Final Rating: 7.4/10
Taylor Momsen’s second spin with The Pretty Reckless is one you know she waited to make after she became an adult. It’s full of risque themes and hyper-sexuality. It’s also an album she waited to make long after her time on the television show Gossip Girl was long gone so there wouldn’t be a clash between her past projects and now. Her timing was right, and The Pretty Reckless’s newest album Going to Hell is an album that does a little bit more than 2010’s Light Me Up; Just the album names show a distinctive jump in self awareness. Does Going to Hell represent a trip to the fiery pits below as much as it signifies a jump between ledges for Taylor Momsen? Perhaps not in the sense that you’d think. While the album never feels too daring or self destructive (in a good sense), it does feel fun and never stupidly so. There isn’t a moment that stands out as overly cheesy or awkward. It’s a joyride that serves its purpose.
If anything, the hell the album finds itself heading towards is the hell created by society and the media. When The Pretty Reckless toured with Marilyn Manson, his influence definitely rubbed off on the band both lyrically and musically. If anybody is to work as an idol of public damnation, it’s Marilyn Manson.There is a common mixture of blasphemy and sexuality, which is pretty normal for a rock singer who only just hit 20. Sometimes the two themes are thrown together within the same line, such as the lyric “now youre on your knees with your head hung low. Big man tells you where to go”, found in the song Heaven Knows. In the song “Fucked Up World”, Momsen sings about the common topics found in heavier music (sex, drugs and rock n’ roll anyone?) but with a large sense of her position. She sings about these themes knowing fully well that they are old hat and as dated as an overused meme. She knows these are the typical bulletins spewed out by mainstream society, though, and her catering to these cliches isn’t any sign of selling out but rather a statement on how the genre works. It was a pretty bold move considering how hard it is to differentiate between jest and laziness, but Going To Hell makes its stances known from the get go.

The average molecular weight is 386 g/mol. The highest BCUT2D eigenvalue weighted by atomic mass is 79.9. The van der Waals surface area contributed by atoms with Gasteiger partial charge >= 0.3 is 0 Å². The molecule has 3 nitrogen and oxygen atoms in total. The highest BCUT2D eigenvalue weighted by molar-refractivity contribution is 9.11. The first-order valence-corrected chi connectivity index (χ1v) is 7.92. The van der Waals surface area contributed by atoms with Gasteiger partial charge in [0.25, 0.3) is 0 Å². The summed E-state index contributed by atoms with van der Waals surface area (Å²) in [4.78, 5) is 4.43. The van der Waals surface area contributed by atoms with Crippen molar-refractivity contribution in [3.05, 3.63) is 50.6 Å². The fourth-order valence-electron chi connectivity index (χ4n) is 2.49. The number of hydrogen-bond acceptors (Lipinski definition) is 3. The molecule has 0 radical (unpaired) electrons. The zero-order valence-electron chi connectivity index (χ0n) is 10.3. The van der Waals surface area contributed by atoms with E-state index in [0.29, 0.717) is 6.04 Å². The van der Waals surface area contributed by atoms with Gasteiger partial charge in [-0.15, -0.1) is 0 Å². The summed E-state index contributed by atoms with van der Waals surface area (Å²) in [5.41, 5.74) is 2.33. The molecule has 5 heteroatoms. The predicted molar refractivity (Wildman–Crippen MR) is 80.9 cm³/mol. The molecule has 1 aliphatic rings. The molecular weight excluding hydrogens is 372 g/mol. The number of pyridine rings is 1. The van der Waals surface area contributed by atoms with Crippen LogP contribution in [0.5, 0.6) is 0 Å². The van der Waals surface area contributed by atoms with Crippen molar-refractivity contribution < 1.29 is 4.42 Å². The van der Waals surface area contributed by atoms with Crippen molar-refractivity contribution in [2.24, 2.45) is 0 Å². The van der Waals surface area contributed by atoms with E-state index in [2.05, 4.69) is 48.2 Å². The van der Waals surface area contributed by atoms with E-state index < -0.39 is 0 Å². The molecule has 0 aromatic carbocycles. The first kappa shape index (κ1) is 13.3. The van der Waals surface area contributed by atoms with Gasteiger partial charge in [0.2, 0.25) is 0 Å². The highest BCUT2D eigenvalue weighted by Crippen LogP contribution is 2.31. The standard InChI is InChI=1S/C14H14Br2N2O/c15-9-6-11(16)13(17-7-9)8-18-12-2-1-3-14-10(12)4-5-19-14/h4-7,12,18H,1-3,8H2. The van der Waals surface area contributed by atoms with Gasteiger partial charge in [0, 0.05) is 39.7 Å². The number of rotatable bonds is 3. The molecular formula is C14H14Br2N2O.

The album is a straight up rock record but it isn’t a boring one that gives up. Ben Phillips throws in guitar riffs that never sound completely uninspired. Even if some moments stick out more than others, there is always an obvious effort put into the melodies and why they are the way they are. You’ll find your usual rock anthems and softer ballads on here just like you would on any rock album, yet these songs don’t feel as though they are being shoved down our throats. Blame Me comes at the right time after the guitar fuzz ending off Absolution before it and before the short acoustic interlude Burn. Momsen’s vocals are rather impressive on this album as they balance between harsh and delicate as often as the music itself does. She seems to have gotten the rock star attitude down very well. She can sneer and snarl as can be heard during Why’d You Bring A Shotgun To The Party. She can wail and scream (also clearly influenced by Manson’s music) as can be heard during the middle portion of Sweet Things. She can finally sing innocently and sound completely natural doing so, which we are left off with on the final song on the album Waiting for a Friend.
Going to Hell doesn’t break any new ground nor will it shift music down the line. It is very standard with the kind of album it wants to be. It does, however, try to be as good as it can be within this genre. For someone who can easily plop a substandard record and earn lots of money from it because of her previous fame, Taylor Momsen doesn’t just make music for the hell of it but because she genuinely wants to. It’s this kind of blatant passion that gives Going to Hell the kind of life many mainstream hard rock albums have been missing for a while. It’s almost as if Momsen became an actress and made it big just to start her music career off on a steady foot. Perhaps later down the line The Pretty Reckless will become as off the rails as they seem on paper (again, in a good way). For now, we at least have this album’s consistency of sound, what it tries to project lyrically and its thematics. It won’t bite as much as the album cover would make you believe it does, and it won’t disrespect you as a listener either. Oddly enough, Going to Hell this year feels pretty solid.